Airbus Restarts A320 Assembly in China as Virus Hits Airlines

Airbus Restarts A320 Assembly in China as Virus Hits Airlines

Airbus has restarted operations at its A320neo final assembly line in Tianjin, China. In statement issued on February 11, the company said that its Airbus China division has been authorized by the Chinese government to “gradually increase production, whilst implementing all required health and safety measures for Airbus employees, which remains the top priority.”

The Europe-based manufacturer said that it is “constantly evaluating the situation and monitoring any potential knock-on effects to production and deliveries and will try to mitigate via alternative plans where necessary.”

The Tianjin factory in southern China makes six A320 aircraft each month, accounting for almost 10 percent of global production for the single-aisle family.

Other Western aerospace groups have yet to confirm the extent to which their Chinese operations are resuming in response to central government instructions to partly relax the shutdown on business activity across large parts of the country.

Work at Boeing’s Zhoushan completion and delivery center has long been on hold due to the ongoing suspension of 737 Max airliner production. The company, which has three subsidiaries, four joint ventures, and more than 35 direct suppliers in China, last week said that, in response to government guidance, it is, “working through plans to delay office openings, provide masks, and offering informational briefings and facilitate work from home options when available.”

Safran said that it extended the Chinese New Year break at its Chinese facilities until February 10. The France-based group has extensive manufacturing and maintenance operations in the country, employing around 2,500 people at 20 different entities.

According to air transport data consultancy OAG, the scale of the rapid reduction in airline seat capacity is already the most significant ever recorded for one country in a relatively short period of time. On February 10, the company reported that the response to the outbreak has resulted in the cancellation of two-thirds of international capacity to and from China. Since January 20, around 1.4 million seats have been cut from scheduled airline capacity, which amounts to more than all of the scheduled international capacity planned for France this week.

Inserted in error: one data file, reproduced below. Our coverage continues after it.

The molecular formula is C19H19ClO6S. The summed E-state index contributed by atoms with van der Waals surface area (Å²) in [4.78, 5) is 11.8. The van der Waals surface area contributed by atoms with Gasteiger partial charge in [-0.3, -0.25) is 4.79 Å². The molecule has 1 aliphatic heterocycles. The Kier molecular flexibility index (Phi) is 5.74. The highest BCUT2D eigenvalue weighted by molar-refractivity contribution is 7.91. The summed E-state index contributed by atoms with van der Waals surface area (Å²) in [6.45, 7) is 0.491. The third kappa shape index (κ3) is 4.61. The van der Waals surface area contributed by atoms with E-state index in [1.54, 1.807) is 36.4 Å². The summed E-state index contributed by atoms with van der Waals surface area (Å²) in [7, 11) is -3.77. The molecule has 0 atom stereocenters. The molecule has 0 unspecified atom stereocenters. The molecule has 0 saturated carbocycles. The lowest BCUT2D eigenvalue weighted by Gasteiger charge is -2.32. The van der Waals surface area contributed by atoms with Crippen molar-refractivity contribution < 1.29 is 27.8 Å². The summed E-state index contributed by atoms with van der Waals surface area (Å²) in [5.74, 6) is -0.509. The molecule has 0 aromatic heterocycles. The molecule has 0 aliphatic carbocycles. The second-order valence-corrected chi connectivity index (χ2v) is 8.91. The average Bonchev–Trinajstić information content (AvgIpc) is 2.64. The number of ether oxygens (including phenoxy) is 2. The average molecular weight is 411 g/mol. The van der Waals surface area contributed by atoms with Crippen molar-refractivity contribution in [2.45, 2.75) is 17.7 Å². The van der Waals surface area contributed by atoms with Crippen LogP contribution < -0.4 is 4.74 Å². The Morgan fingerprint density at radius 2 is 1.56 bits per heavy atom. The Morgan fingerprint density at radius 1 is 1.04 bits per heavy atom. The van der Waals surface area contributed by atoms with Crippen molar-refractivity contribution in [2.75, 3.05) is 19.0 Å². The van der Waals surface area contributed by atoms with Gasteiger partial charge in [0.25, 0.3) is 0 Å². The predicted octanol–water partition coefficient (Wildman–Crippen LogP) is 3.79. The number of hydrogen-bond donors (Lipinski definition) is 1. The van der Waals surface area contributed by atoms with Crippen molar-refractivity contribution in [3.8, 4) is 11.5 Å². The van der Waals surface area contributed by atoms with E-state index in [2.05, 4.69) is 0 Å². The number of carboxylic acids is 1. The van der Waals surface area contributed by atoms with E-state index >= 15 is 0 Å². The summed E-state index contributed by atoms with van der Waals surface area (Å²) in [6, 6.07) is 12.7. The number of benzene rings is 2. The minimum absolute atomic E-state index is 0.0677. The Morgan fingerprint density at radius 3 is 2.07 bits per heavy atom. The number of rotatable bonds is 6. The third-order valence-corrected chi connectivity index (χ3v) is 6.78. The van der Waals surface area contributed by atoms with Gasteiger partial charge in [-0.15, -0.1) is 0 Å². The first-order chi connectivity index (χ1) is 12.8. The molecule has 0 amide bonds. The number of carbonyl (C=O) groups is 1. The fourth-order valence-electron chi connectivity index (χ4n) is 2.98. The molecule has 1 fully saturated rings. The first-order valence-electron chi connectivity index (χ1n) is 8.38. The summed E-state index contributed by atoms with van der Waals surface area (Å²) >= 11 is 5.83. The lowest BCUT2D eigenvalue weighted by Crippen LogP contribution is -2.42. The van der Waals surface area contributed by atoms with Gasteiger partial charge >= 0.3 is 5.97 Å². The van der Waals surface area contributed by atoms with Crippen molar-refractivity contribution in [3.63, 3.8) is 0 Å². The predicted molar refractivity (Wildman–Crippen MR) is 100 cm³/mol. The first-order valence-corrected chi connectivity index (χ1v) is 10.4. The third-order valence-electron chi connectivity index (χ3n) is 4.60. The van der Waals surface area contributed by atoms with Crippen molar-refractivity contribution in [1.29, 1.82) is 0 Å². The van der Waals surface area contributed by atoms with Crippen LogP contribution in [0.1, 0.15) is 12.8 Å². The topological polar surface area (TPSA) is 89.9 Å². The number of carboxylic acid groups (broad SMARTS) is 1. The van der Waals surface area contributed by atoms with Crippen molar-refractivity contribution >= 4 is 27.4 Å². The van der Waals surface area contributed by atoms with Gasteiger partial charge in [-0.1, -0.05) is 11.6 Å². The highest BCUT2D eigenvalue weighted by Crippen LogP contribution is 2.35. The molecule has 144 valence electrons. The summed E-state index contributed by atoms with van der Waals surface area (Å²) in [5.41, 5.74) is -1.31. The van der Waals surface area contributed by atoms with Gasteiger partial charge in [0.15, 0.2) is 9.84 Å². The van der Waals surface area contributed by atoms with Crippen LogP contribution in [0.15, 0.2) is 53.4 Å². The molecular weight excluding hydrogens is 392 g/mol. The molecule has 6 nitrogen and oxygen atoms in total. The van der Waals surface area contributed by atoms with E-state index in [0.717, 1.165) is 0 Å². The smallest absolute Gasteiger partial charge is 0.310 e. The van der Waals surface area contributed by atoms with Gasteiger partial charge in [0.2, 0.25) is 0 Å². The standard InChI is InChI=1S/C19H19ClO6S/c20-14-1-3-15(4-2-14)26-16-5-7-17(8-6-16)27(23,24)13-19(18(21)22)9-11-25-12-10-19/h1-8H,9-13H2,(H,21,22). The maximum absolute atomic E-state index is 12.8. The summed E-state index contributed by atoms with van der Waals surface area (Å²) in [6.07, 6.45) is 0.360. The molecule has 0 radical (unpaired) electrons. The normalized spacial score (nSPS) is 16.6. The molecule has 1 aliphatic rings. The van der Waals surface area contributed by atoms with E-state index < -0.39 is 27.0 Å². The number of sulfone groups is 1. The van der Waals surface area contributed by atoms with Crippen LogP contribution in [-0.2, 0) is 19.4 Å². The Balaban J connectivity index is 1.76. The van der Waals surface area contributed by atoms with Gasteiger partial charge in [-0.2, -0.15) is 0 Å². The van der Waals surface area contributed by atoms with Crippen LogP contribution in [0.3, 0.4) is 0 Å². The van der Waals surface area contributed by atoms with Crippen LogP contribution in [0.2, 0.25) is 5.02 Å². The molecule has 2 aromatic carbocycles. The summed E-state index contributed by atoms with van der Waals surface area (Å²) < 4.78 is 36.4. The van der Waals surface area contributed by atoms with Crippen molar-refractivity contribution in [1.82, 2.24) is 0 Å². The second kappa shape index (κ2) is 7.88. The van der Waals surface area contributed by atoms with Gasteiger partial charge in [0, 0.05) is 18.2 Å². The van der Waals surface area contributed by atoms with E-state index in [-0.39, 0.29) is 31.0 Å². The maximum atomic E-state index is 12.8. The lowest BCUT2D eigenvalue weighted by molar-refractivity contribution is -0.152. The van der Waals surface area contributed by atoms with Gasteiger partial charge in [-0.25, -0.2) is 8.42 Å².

The latest OAG data also revealed the extent to which cuts to airline capacity have impacted other countries, with Thailand seeing the biggest drop in traffic from China at 63 percent. Among the top 10 for connections to China, other countries that have taken a hit include Japan (60.1 percent), Taiwan (62.7 percent), South Korea (54.4 percent), Russia (48.1 percent), Canada (46.4 percent), and France 42.1 percent). Hong Kong alone saw an 80.3 percent drop in traffic from mainland China, while capacity out of Indonesia fell by 92 percent, followed by Singapore (89 percent) and the U.S. (86 percent).

“Our expectation is that international capacity from China may again fall over the next few days but that we have seen the worst of the cuts with airlines having responded quickly to the virus,” said OAG analyst John Grant. “Ultimately, we know from previous events of this nature that capacity and demand will return quickly, but the numbers are certainly some of the most dramatic we have seen in any market.”

Aviation analytics company Cirium has tried to generate a more complete snapshot of flight activity by tracking the number of services that were scheduled but never flew. Between January 23 and February 11, just over one-third of all scheduled domestic and international flights in and out of China did not operate. This involved the loss of 85,568 flights, compared with just 4,681 in the same period in 2019.

Even allowing for the fact that most airlines have rapidly scaled back their scaled flights, most of the main Chinese carriers ended up not operating between around 10 and 20 percent of their movements during this period. Looking ahead to airline schedules running through February 29, there are expected to be 24.2 percent fewer domestic Chinese flights than had been projected as recently as February 3, and 23.4 percent fewer international flights. 

According to Cirium, the most significant decline in both planned flights, and the number of planned flights that did not operate, only began from around February 1 when the scale of the health crisis became more widely understood outside China and as travel restrictions began to take effect. As of the end of December, scheduled flights into and within China had been expected to be around 8 percent higher this year than in 2019.

Cirium reported that China accounts for around 16 percent of global airline capacity and that if the current trend continues this is likely to drop by 8 percent. “Coronavirus has the potential to fundamentally impair 2020's global airline capacity growth,” concluded analyst Henk Ombelet.

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